Cultured Football #112
Xavi. Altona. Arne Slot. Martin Ødegaard. Under 20 World Cup.
Welcome to Cultured Football where the best football writing of the past seven days is carefully selected, just for you.
By Matias Grez for CNN
Barcelona won the La Liga title for the first time in four years after a turbulent period and despite an uncertain future. What's most surprising, however, is that Xavi's team is set to break the record for fewest goals conceded in a season thanks to a more defensive approach to overcome the team's inexperience and lack of identity.
By Alex Wilson for Kult
As the current season winds down, like most fans I’m already looking at the next one. Specifically, I want to take in some German football in person next season. Pieces like this that describe the magic of a trip to see Altona further fuel that dream.
By Neil Fredrik Jensen for Game of the People
If Napoli’s success in the Serie A was one of Europe’s most surprising triumphs, that of Feyenoord in Holland isn’t far behind. Much of the merit for this goes to manager Arne Slot who, in doing so, has become one of most in-demand coaches.
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By Ali Tweedale for The Analyst
From his early teens, Martin Odegaard was spoken of as a future star, with one former coach comparing him to Lionel Messi and David Silva. His initial impact with professional football, however, was harsh and he looked set to become another child prodigy who failed to fulfill his potential. Yet that not how his story has turned out and Odegaard has been able to overcome setbacks in his career to become one of the most complete midfielders in the Premier League thanks also to a tactical switch by his current manager.
By Will Unwin for the Guardian
The U20 World Cup kicks off this weekend, a competition interesting largely because it should signal the emergence of some future stars. And, plenty of interesting stories. Like that of the Japanese full-back who grew up in Catalonia and could have represented either Argentina or Spain.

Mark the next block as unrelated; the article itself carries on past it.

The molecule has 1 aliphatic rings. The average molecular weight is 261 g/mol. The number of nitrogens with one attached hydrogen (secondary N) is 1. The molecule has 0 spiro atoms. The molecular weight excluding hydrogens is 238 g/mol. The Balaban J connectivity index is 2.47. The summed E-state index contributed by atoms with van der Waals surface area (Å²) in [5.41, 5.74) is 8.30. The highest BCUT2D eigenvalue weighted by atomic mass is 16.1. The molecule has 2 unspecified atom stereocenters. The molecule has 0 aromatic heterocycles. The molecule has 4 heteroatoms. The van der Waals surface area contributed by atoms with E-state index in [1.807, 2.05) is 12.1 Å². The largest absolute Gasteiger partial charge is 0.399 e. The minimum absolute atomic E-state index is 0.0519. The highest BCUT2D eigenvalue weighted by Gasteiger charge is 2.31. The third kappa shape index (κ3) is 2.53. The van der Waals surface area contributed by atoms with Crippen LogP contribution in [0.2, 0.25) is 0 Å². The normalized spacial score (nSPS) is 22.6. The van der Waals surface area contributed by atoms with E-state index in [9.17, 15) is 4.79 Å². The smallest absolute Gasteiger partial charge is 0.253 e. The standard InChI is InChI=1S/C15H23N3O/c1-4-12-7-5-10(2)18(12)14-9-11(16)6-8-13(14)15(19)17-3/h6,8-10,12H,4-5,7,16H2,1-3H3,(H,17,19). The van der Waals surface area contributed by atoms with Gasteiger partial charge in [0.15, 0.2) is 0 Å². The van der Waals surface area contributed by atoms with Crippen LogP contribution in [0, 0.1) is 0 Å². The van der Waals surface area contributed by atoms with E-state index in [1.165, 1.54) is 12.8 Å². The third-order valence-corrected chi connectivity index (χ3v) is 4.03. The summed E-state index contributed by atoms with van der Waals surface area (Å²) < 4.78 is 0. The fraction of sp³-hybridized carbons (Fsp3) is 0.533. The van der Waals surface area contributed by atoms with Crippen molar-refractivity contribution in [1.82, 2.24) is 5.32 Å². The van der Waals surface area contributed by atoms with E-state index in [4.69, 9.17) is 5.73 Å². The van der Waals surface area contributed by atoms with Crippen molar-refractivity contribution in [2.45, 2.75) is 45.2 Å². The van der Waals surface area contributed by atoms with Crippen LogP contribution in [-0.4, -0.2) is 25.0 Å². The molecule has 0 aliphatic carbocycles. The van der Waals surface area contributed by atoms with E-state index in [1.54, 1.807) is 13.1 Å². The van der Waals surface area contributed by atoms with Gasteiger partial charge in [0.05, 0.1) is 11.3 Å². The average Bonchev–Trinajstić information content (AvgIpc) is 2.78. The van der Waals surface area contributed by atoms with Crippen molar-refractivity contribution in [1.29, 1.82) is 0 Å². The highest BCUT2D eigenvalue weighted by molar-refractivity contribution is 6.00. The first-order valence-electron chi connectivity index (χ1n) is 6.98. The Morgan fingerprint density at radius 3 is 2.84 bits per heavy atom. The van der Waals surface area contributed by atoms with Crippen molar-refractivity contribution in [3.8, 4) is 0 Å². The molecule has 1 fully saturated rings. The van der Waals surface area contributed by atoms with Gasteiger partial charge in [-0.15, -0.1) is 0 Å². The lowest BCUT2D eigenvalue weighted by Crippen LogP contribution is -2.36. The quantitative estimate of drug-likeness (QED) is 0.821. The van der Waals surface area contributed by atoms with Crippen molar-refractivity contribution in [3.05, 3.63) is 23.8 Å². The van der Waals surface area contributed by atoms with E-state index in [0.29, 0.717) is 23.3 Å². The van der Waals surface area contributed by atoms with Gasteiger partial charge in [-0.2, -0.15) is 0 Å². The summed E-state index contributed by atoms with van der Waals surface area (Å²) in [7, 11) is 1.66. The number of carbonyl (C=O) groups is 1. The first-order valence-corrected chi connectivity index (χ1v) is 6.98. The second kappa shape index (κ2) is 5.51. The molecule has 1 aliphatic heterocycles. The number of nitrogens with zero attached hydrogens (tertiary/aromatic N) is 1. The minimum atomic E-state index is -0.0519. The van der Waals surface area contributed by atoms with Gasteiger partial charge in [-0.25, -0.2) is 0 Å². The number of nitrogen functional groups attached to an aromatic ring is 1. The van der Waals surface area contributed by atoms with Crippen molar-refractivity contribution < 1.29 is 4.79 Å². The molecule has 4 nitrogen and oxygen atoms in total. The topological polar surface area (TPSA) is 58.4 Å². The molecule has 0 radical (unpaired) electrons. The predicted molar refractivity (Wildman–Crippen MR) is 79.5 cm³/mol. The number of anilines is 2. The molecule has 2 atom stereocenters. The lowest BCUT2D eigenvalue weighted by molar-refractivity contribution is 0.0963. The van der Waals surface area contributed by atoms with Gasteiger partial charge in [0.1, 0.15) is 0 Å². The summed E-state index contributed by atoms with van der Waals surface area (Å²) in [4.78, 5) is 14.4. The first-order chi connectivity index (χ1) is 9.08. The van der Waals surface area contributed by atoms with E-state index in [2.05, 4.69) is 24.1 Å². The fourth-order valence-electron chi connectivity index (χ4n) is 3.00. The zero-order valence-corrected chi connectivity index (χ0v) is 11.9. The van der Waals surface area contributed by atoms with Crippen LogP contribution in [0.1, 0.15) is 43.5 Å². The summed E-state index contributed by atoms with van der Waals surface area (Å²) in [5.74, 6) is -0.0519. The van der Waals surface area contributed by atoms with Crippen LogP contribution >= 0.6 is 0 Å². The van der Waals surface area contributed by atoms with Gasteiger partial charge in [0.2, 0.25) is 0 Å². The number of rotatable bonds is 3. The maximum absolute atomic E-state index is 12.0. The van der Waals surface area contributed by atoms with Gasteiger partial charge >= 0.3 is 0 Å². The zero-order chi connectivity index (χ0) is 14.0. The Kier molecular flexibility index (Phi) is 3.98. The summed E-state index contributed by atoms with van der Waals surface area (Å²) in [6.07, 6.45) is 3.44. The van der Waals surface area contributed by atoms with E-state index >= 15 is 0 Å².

Something Else We Loved This Week
Union Berlin are on the verge of qualifying for the Champions League. And yet, their fans are - rightly - not getting lost in this wonderful moment their club is living through but using the platform that they have to protest against the DFB’s proposed search for more money to commercialise the league (whilst also having a dig at their city rivals). The banners raised at their recent game go “if remaining competitive means losing your values, then we’ll do without - and if you don’t get that, you can go to Hertha!”
Photo by Uersfeld. Story picked off Twitter via Matt Ford. More details of DFB plans and why fans are protesting here.
Last Week’s Most Read (Tied): Plymouth Argyle’s promotion to the Championship is a tale of bad luck, hard work and two owners
By Daniel Storey for iNews
Plymouth Argyle have just won League One with a massive 101 point. Significantly they did so without an owner bankrolling them to success. Theirs is one of the great story from this season that everyone should know more about.
Last Week’s Most Read (Tied): AZ Alkmaar use BrainsFirst test to identify best young talent and it has helped them win UEFA Youth League
By Adam Bate of SkySports
Surprisingly, AZ Alkmaar won this year's UEFA Youth League by scoring 19 goals and conceding only twice in the knockout stages to thus announce themselves as one of Europe’s best academies. This success is due to their process of establishing which players they invest time in, which is based on a decade of studying the brains of players as young as 12 to understand their potential. For them, the idea of being able to predict future performance is not a dream but an ambition.